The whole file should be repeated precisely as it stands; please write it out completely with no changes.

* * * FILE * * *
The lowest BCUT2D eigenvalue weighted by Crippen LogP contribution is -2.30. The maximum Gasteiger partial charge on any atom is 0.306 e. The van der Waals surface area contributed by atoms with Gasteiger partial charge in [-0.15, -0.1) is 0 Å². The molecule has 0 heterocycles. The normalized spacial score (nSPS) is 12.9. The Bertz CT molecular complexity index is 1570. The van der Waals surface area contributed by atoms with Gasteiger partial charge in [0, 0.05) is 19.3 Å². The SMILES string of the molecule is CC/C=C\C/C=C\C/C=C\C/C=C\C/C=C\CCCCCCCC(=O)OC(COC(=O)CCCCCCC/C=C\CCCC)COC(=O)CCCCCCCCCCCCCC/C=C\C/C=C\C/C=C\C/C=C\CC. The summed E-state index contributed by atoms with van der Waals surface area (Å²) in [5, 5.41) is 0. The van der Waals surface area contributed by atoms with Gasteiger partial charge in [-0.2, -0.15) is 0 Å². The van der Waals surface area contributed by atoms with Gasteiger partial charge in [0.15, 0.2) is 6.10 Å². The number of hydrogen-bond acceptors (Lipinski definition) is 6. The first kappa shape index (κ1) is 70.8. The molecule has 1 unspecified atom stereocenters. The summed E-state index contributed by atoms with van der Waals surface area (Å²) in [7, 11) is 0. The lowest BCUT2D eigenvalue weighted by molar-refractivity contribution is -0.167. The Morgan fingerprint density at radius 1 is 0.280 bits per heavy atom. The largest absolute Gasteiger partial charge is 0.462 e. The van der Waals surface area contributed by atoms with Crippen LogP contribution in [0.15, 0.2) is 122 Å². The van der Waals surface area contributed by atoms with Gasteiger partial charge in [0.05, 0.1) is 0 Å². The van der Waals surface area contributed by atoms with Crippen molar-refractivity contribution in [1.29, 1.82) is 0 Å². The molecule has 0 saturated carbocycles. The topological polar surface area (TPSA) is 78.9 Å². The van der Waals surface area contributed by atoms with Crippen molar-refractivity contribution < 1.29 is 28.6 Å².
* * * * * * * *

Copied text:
The lowest BCUT2D eigenvalue weighted by Crippen LogP contribution is -2.30. The maximum Gasteiger partial charge on any atom is 0.306 e. The van der Waals surface area contributed by atoms with Gasteiger partial charge in [-0.15, -0.1) is 0 Å². The molecule has 0 heterocycles. The normalized spacial score (nSPS) is 12.9. The Bertz CT molecular complexity index is 1570. The van der Waals surface area contributed by atoms with Gasteiger partial charge in [0, 0.05) is 19.3 Å². The SMILES string of the molecule is CC/C=C\C/C=C\C/C=C\C/C=C\C/C=C\CCCCCCCC(=O)OC(COC(=O)CCCCCCC/C=C\CCCC)COC(=O)CCCCCCCCCCCCCC/C=C\C/C=C\C/C=C\C/C=C\CC. The summed E-state index contributed by atoms with van der Waals surface area (Å²) in [5, 5.41) is 0. The van der Waals surface area contributed by atoms with Gasteiger partial charge in [-0.2, -0.15) is 0 Å². The van der Waals surface area contributed by atoms with Gasteiger partial charge in [0.15, 0.2) is 6.10 Å². The number of hydrogen-bond acceptors (Lipinski definition) is 6. The first kappa shape index (κ1) is 70.8. The molecule has 1 unspecified atom stereocenters. The summed E-state index contributed by atoms with van der Waals surface area (Å²) in [7, 11) is 0. The lowest BCUT2D eigenvalue weighted by molar-refractivity contribution is -0.167. The Morgan fingerprint density at radius 1 is 0.280 bits per heavy atom. The largest absolute Gasteiger partial charge is 0.462 e. The van der Waals surface area contributed by atoms with Crippen LogP contribution in [0.15, 0.2) is 122 Å². The van der Waals surface area contributed by atoms with Gasteiger partial charge in [0.05, 0.1) is 0 Å². The van der Waals surface area contributed by atoms with Crippen molar-refractivity contribution in [1.29, 1.82) is 0 Å². The molecule has 0 saturated carbocycles. The topological polar surface area (TPSA) is 78.9 Å². The van der Waals surface area contributed by atoms with Crippen molar-refractivity contribution < 1.29 is 28.6 Å².